target state. It is for this reason, that we suggest a method of processing management based on information theory. The main idea of the information theoretic approach to processing management is as follows. Given a prediction of the target state p(xk |Z k−1 ) and a model on how the sensor works p(z k |xk ), we predict (in advance) what processing action r will yield the maximum benefit, where benefit is measured in terms of information flow. This is done by measuring the information flow between the prior density p(xk |Z k−1 ) and the posterior p(xk |Z k ). Large information flow indicates that the new observation has added significant information (i.e., significantly reduced uncertainty). Of course, one cannot compute the amount of information flow until after the processing action is taken and the actual observation z k is made. We therefore propose to compute the expected amount of information flow that would result if a particular processing decision was made and use this to decide which processing action to take. 3.1. The R´enyi Divergence In our approach, the calculation of information gain between two densities p1 and p0 is done using the R´enyi information divergence [1], also known as the α-divergence: Z 1 1−α Dα (p1 ||p0 ) = (x)dx . (4) ln pα 1 (x)p0 α−1 The function Dα in eq. (4) is a measure of the divergence between the densities p0 and p1 . In the present application, we wish to compute the divergence between the prediction density p(xk |Z k−1 ) and the updated density after the observation z k is made when performing processing action rk , denoted p(xk |Z k−1 , z k , rk ). Notice that we now include the processing action taken at time k, rk , explicitly into the notation for clarity. This divergence measures the amount of information that the new observation has provided and allows us to rank the utility of different processing decisions according to the information flow they produce. The relevant divergence for our setting is thus given by ³ ´ 1 Dα p(·|Z k−1 , z k , rk )||p(·|Z k−1 ) = × (5) α−1 Z ln pα (xk |Z k−1 , z k , rk )p1−α (xk |Z k−1 )dxk . Using Bayes’ formula (eq. (1)), we obtain ³ ´ 1 × (6) Dα p(·|Z k−1 , rk , z k )||p(·|Z k−1 ) = α − 1 Z 1 ln α k k−1 k pα (z k |xk , rk )p(xk |Z k−1 )dX k , p (z |Z ,r ) which shows that the ingredients to computing the divergence are the prediction density p(xk |Z k−1 ), the measurement likelihood p(z k |xk , rk ) and the received observations z k . Under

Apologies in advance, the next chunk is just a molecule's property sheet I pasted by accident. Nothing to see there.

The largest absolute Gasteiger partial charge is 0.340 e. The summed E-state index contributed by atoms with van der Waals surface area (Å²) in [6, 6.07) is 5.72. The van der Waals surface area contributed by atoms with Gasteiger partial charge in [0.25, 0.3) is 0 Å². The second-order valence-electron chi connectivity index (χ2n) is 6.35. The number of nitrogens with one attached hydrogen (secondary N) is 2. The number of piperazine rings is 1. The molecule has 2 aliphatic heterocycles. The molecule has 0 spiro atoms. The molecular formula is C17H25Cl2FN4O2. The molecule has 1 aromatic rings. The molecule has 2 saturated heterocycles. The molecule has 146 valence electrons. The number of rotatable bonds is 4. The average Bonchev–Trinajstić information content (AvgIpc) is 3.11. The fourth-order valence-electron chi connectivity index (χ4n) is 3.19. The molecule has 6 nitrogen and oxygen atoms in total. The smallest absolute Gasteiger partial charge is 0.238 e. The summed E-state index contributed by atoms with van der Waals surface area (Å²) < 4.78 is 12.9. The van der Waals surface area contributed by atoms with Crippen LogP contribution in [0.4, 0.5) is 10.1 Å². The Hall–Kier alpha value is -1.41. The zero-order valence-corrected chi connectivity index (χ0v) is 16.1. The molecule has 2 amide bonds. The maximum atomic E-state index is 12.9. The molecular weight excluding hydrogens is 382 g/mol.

the particle filter approximation to the posterior, this integral becomes the discrete sum ³ ´ Dα p(·|Z k−1 , rk , z k )||p(·|Z k−1 ) ≈ (7) 1 ln ³ P N α−1